Jun 27, 2006

Beware the Church Pendulum

It's probably too early to remind Catholics of the pendulum (and what that instrument has to do with Catholic history). Let's start anyway by reviewing the characteristics of a pendulum. (1) it reverses direction slowly near the endpoints. 2. It swings rapidly back through the center position, never stopping in the middle of a swing. 3. The swing appears to change direction (but it really doesn't).

Foucault's Pendulum is famous because it demonstrates the earth rotates on its axis. A universal joint allows a pendulum to rotate freely around a top fixed point as it swings. A pendulum stops moving at the end of the swing when inertia is finally overcome by gravity.

For a few swings, the pendulum appears to swing back and forth in the same line, as traced on the floor. But as observed over the period of a day (at the north and south poles), the path of a pendulum rotates 360 degrees, corresponding to the rotation of the earth on its axis. If the earth were stationary, the pendulum at any location on earth would swing back and forth always in the same direction. And that doesn't happen, except at the equator where the earth does not rotate under the pendulum. In all locations, the pendulum always swings back and forth in exactly the same direction, and it only appears that the pendulum is changing direction.

History repeats itself in cycles resembling the swing of a pendulum. For example, modern heresies are really old heresies that develop slowly, flourish during a rapidly passing time, then decay slowly.

History has a certain inertia--an object in motion tends to stay in motion. Once an ideology or era begins to flourish, it is difficult to stop--similar to the midpoint of the pendulum swing.

History seems to stop and reverse itself only at the extremes of ideology or movement--the endpoints of a pendulum swing.

Finally, the direction of history appears to change at times--but that is dependent on where we stand.

For some time, I've been concerned that when the pendulum of the historical Church (not the eternal Church!) swings back from liberalism, that it will swing so hard that it will quickly pass a reasonable position. For example, the Church was too severe before about 1960 (in my opinion), and required one to abstain from drinking all water and eating no food after midnight if one wanted to receive Holy Communion. Consequently, only a handful of Catholics received Holy Communion at later Masses on Sunday morning.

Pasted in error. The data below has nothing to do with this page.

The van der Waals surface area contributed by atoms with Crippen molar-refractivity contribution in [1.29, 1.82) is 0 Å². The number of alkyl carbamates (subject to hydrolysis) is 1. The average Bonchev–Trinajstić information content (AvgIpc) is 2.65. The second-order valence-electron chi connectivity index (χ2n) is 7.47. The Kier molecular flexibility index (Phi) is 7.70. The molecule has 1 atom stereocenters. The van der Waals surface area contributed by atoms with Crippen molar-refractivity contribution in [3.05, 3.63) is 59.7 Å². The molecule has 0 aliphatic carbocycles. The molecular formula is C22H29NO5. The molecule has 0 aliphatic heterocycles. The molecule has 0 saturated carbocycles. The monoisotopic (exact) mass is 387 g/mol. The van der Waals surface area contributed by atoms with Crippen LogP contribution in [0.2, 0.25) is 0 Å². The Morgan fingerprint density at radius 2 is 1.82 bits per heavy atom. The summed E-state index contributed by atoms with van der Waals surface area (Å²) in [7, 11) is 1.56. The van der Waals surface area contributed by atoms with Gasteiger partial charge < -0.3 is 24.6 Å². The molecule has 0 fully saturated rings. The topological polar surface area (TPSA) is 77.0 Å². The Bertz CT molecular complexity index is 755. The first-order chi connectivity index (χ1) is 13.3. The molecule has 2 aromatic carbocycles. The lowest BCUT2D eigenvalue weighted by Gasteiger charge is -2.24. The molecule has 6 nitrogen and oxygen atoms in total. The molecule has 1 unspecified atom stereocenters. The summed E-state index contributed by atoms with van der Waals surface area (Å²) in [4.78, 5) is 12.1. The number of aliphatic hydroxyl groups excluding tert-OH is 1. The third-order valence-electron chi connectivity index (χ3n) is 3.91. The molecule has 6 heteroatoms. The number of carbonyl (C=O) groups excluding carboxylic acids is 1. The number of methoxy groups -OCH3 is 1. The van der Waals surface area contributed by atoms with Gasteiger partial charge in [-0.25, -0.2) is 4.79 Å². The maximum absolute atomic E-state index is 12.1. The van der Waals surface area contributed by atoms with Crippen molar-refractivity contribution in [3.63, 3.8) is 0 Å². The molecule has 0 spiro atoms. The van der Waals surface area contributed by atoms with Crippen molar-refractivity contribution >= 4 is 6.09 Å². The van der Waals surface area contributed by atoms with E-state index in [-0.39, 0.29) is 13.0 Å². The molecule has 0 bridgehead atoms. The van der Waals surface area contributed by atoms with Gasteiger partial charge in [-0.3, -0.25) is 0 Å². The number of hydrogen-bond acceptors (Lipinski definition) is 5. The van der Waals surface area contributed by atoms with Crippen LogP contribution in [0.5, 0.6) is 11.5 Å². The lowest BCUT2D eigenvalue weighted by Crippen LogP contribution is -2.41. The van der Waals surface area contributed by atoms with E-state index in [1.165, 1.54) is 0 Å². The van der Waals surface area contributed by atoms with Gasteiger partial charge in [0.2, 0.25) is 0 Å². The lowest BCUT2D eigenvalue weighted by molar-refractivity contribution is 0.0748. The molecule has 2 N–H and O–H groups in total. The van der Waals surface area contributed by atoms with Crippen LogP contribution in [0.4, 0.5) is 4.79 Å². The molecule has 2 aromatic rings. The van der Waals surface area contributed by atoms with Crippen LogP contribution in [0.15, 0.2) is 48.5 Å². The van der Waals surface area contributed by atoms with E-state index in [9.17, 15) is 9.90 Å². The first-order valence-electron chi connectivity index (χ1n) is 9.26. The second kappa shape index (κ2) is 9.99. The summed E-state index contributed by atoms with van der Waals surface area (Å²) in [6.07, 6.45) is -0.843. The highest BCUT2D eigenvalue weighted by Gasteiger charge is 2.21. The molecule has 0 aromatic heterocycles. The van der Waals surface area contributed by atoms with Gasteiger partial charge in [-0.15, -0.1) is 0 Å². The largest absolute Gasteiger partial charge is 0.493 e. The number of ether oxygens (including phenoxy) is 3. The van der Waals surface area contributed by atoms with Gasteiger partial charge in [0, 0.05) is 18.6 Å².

The rules were changed about 1960 to forbid water within one hour and food within three hours of Holy Communion. The new moderate rules resulted in significantly more Communions at late morning Sunday Masses. Moreover, people who traveled a long distance to a Mass, especially in hot climates, were able to appropriately nourish themselves with water and food and still go to Holy Communion.

Within a very few years, the rules were changed again to require only one hour abstention from food, and water without limit, before reception of Holy Communion. The new rules completely abandoned any requirements for real sacrifices to receive Holy Communion.

As observed above, once the pendulum passed the reasonable middle position (between somewhat harsh laws and very liberal laws), it moved very quickly to a very liberal position where it has stayed for over 30 years. Now to the next problem--the return of the pendulum!

A small 'critical mass' is now available for a resurgence of traditionalism within the Church. It has now passed the pendulum endpoint and is swinging slowly back to the center. Frankly, history tells us the pendulum will begin to move more rapidly and won't stop at the reasonable middle. We can expect that it will now swing to the other extreme and remain there for a considerable period. The swing to the other side will take longer than the remainder of my lifetime, but my grandchildren will see it.

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